It’s no secret that our nation has been struggling to ensure schools provide contaminant-free drinking water for their children. The science behind lead poisoning is damning, and as it turns out, local and state Maryland politicians alike are finally waking up.
A PERSISTENT PROBLEM
According to the Baltimore Sun’s most recent article, 2,049 Maryland children tested positive for lead poisoning in 2017. Two years after this striking fact, state tests continued to find elevated levels of lead in the water of 519 schools across the state. So, it’s not surprising that the state has turned to bottled water as their solution over the last decade, according to the article.
But what more can be done? Luckily, Maryland lawmakers are exploring every possible avenue to protect the lives of children.
In fact, this year alone, the Maryland General Assembly has passed two anti-lead poisoning bills that could help alleviate this obvious problem, according to the article. But, one of which, the Lead Reduction and Remediation Act sponsored by Del. Jared Solomon of Montgomery County, only passed in its most watered-down form. Nevertheless, the legislation will toughen the standards of school water in drinking fountains and sinks, too.
At its best, Solomon’s bill proposed that only the lowest traceable amount of lead, 5 parts per billion, would be admitted in school drinking water. In addition, the bill required “the public reporting of positive test results” and “gave schools access to the $30 million Healthy School Facility Fund for remediation efforts for water outlets used for drinking or food preparation,” according to the article.
But after receiving backlash from schools over money quantities, Solomon’s bill was amended in the Senate so that schools weren’t required to repair lead-contaminated water outlets, so long as they shut them off for good. Though, Solomon’s request for lower lead quanities will pass, aligning with the FDA’s limit for lead in bottled water.
AHEAD OF THE CURVE
Originally, the acceptable amount of lead in school water was 20 parts per billion. Now with its toughest standard to-date, Solomon and his fellow lawmakers feel they’re doing some good for their communities. In the article, the Sun quotes Del. Robbyn Lewis, saying:
“Never before has the state of Maryland even made a commitment to getting that level of lead out of drinking fountains,” she said about the bill’s passing, “It’s still a breakthrough. [Solomon] set the bar, and we can build on that.”
According to the article, Ruth Ann Norton, president of the Green & Healthy Homes Initiative, said the bill “will alert parents just how much lead is in their children’s water.”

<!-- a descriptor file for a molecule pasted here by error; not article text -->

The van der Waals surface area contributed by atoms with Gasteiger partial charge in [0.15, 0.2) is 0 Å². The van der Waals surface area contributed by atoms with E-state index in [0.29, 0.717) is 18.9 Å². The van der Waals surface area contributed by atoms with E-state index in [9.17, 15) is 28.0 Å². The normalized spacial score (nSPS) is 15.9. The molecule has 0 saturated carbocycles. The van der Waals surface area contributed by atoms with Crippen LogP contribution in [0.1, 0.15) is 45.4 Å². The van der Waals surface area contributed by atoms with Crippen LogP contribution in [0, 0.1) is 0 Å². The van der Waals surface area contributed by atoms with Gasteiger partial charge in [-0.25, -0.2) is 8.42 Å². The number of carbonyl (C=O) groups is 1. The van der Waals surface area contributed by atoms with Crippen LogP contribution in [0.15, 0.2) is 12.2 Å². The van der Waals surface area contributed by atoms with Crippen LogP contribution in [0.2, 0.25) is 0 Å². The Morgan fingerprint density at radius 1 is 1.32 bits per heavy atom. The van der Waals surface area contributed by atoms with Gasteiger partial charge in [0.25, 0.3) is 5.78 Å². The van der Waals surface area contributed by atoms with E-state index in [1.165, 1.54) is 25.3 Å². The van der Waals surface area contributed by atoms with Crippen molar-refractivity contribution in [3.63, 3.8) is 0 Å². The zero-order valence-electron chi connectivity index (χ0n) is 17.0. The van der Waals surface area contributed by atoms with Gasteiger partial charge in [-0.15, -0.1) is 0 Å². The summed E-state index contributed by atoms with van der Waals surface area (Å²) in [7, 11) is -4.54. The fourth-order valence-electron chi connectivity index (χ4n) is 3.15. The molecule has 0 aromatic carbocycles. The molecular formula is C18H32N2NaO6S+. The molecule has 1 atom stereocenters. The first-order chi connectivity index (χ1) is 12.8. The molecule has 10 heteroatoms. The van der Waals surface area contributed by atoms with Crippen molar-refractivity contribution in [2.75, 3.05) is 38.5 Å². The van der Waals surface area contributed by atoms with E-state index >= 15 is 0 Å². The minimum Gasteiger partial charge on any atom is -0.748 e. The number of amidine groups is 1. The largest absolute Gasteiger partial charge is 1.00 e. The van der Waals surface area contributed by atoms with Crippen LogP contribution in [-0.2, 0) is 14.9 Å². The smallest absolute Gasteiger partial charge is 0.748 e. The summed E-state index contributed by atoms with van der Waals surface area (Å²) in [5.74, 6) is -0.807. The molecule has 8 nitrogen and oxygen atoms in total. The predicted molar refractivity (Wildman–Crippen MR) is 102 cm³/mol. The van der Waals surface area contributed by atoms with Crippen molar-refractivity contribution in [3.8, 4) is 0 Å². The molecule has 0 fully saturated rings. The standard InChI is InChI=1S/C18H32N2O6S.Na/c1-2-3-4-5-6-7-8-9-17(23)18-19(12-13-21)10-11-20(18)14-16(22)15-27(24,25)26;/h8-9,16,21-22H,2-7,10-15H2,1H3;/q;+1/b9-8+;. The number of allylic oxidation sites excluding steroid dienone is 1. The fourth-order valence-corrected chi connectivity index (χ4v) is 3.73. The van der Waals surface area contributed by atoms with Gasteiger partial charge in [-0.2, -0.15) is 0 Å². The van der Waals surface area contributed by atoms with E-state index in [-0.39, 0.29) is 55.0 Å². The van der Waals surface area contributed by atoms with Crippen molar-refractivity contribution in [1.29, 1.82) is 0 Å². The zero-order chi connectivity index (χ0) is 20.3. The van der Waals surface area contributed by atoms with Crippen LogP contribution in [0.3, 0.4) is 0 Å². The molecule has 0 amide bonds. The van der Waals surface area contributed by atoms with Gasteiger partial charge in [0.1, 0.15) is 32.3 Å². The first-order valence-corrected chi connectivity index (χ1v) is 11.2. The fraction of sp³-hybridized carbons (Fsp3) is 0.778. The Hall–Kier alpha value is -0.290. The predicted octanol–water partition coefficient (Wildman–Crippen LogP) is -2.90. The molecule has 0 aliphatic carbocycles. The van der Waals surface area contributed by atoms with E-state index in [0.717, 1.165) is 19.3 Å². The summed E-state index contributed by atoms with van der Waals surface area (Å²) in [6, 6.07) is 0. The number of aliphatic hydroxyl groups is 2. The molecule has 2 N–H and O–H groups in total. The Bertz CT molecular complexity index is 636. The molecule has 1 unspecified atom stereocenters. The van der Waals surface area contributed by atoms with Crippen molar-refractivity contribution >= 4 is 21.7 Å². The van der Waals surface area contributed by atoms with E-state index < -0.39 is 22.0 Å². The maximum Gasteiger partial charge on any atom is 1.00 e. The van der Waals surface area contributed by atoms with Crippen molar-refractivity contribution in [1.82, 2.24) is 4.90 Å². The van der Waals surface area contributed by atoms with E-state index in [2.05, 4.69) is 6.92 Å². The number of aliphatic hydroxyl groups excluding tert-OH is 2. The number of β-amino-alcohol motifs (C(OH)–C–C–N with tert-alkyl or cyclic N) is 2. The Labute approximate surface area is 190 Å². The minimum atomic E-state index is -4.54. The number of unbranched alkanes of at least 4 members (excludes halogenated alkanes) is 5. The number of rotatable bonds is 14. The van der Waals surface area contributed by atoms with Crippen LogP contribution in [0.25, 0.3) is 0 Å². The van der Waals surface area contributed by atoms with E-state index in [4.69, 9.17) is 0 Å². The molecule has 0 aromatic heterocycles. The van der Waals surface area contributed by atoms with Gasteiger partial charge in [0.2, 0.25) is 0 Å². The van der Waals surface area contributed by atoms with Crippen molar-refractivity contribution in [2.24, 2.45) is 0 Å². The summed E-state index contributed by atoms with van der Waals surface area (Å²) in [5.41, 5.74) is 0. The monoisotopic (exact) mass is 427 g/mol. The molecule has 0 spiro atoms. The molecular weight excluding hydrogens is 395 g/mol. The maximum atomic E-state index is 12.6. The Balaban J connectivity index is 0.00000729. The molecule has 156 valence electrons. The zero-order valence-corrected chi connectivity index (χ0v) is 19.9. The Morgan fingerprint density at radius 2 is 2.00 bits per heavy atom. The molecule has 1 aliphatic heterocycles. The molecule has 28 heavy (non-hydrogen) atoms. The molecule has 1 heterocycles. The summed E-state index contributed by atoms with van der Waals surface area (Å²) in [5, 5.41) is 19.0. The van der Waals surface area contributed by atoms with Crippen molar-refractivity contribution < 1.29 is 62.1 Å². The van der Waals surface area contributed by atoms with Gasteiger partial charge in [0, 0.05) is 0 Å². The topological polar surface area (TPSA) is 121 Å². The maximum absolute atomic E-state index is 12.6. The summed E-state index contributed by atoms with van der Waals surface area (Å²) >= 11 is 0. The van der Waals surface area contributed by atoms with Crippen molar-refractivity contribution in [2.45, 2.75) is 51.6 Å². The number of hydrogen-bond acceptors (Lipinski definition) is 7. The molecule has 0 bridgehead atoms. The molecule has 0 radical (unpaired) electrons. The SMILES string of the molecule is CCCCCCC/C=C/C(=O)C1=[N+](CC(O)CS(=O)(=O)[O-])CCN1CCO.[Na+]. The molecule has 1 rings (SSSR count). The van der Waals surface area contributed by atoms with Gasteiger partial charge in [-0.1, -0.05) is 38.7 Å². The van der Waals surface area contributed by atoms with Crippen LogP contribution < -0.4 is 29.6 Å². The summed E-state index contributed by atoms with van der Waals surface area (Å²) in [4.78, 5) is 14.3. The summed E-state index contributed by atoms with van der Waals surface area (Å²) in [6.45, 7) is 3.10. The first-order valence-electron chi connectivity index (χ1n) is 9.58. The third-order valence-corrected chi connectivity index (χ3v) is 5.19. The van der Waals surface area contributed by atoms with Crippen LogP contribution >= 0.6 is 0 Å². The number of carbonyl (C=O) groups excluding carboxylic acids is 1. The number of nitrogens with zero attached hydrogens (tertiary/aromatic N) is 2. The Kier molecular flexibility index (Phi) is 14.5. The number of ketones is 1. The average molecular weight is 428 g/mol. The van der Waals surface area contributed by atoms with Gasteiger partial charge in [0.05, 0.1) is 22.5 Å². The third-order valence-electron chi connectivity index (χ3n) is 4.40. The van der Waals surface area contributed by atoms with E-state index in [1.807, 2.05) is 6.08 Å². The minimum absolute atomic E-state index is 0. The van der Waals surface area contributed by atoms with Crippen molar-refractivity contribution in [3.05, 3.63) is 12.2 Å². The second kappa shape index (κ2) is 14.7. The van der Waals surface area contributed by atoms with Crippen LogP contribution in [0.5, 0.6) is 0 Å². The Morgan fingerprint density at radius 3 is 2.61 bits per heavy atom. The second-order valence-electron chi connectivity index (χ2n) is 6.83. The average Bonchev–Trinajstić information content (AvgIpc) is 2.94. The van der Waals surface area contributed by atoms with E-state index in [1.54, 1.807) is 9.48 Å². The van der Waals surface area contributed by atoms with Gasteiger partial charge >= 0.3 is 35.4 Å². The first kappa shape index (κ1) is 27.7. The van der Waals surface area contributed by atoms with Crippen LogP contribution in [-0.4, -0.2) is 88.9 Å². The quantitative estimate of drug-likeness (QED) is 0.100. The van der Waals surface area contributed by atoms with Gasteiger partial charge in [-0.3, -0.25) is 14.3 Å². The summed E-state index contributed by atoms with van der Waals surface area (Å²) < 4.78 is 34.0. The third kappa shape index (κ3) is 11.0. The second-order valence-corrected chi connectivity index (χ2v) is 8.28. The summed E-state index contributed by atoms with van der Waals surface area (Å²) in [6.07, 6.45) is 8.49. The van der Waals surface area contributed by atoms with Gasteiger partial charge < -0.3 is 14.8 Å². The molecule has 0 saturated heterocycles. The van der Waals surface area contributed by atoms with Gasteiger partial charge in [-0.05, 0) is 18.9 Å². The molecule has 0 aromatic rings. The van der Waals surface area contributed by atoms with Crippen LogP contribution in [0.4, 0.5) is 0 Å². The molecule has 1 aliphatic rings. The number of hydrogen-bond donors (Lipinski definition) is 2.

“We are moving toward zero tolerance and that’s important,” she said.
Certainly, this zero-tolerance mentality is important, given than many students nowadays bring their own reusable water bottles to school for lunch or to refill throughout the day. In fact, the popular water bottle brand called S’well donated 320,000 reusable water bottles to New York City high schoolers in 2018.
This is a good thing, seeing as hydration is crucial to a person’s ability to learn. Besides, dehydrated brains don’t think as well. And, with trends like reusable water bottles on the rise, it’s important that we’re offering individuals safe water to fuel that hydration.
MORE TO BE DONE
While the passage of Solomon’s bill takes a major stride for public health, the fact that it only passed in a “watered-down” form is still alarming. In fact, according to the article, “several pieces of anti-lead poisoning legislation failed this General Assembly session.”
Though any kind of anti-lead poisoning legislation has been long overdue for Maryland schools, some lawmakers, such as Sen. Jill P. Carter of Baltimore, find that there’s more to be done. In the article, she says:
“It’s definitely progress, but it’s not enough,” she said. “The bottom line is we still have children who are being poisoned. We are not adequately holding slumlords accountable.”
THE BETTER CHOICE
While the importance of this legislation cannot be understated, changing the infrastructure of our nation, and paying for it, will be an uphill battle. And though it’s one worth fighting, we should take the necessary steps to provide better, safer water for all. That’s where Primo® Water steps in.
With Primo, you can stop worrying about lead contamination as a whole. Thanks to our 9-step Reverse Osmosis (RO) purification system, no harmful contaminates find their way into our bottles. And lead isn’t the only contaminate we monitor—we rid our water of harmful bacteria and trace pharmaceuticals, too. That way, you’re only getting the best quality water.
Many states should take a page from Maryland’s book and start making school water in fountains and sinks a priority. But until then, Primo has you covered. Find a Primo® Water retailer near you.